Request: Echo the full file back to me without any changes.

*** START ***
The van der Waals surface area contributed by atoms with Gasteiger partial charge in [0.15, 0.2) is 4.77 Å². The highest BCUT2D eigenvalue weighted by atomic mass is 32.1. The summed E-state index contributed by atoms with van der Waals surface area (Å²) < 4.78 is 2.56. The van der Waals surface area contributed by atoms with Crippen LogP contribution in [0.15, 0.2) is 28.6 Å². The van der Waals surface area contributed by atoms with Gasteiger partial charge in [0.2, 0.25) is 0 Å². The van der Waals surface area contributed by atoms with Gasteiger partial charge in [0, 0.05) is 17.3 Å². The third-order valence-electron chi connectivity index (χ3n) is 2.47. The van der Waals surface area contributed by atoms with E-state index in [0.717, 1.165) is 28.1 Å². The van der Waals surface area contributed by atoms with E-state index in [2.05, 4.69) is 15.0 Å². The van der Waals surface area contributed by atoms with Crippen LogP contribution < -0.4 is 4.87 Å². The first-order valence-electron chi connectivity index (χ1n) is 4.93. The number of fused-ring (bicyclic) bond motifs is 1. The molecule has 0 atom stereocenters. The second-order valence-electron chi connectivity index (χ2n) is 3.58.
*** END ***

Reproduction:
The van der Waals surface area contributed by atoms with Gasteiger partial charge in [0.15, 0.2) is 4.77 Å². The highest BCUT2D eigenvalue weighted by atomic mass is 32.1. The summed E-state index contributed by atoms with van der Waals surface area (Å²) < 4.78 is 2.56. The van der Waals surface area contributed by atoms with Crippen LogP contribution in [0.15, 0.2) is 28.6 Å². The van der Waals surface area contributed by atoms with Gasteiger partial charge in [0.2, 0.25) is 0 Å². The van der Waals surface area contributed by atoms with Gasteiger partial charge in [0, 0.05) is 17.3 Å². The third-order valence-electron chi connectivity index (χ3n) is 2.47. The van der Waals surface area contributed by atoms with E-state index in [0.717, 1.165) is 28.1 Å². The van der Waals surface area contributed by atoms with E-state index in [2.05, 4.69) is 15.0 Å². The van der Waals surface area contributed by atoms with Crippen LogP contribution < -0.4 is 4.87 Å². The first-order valence-electron chi connectivity index (χ1n) is 4.93. The number of fused-ring (bicyclic) bond motifs is 1. The molecule has 0 atom stereocenters. The second-order valence-electron chi connectivity index (χ2n) is 3.58.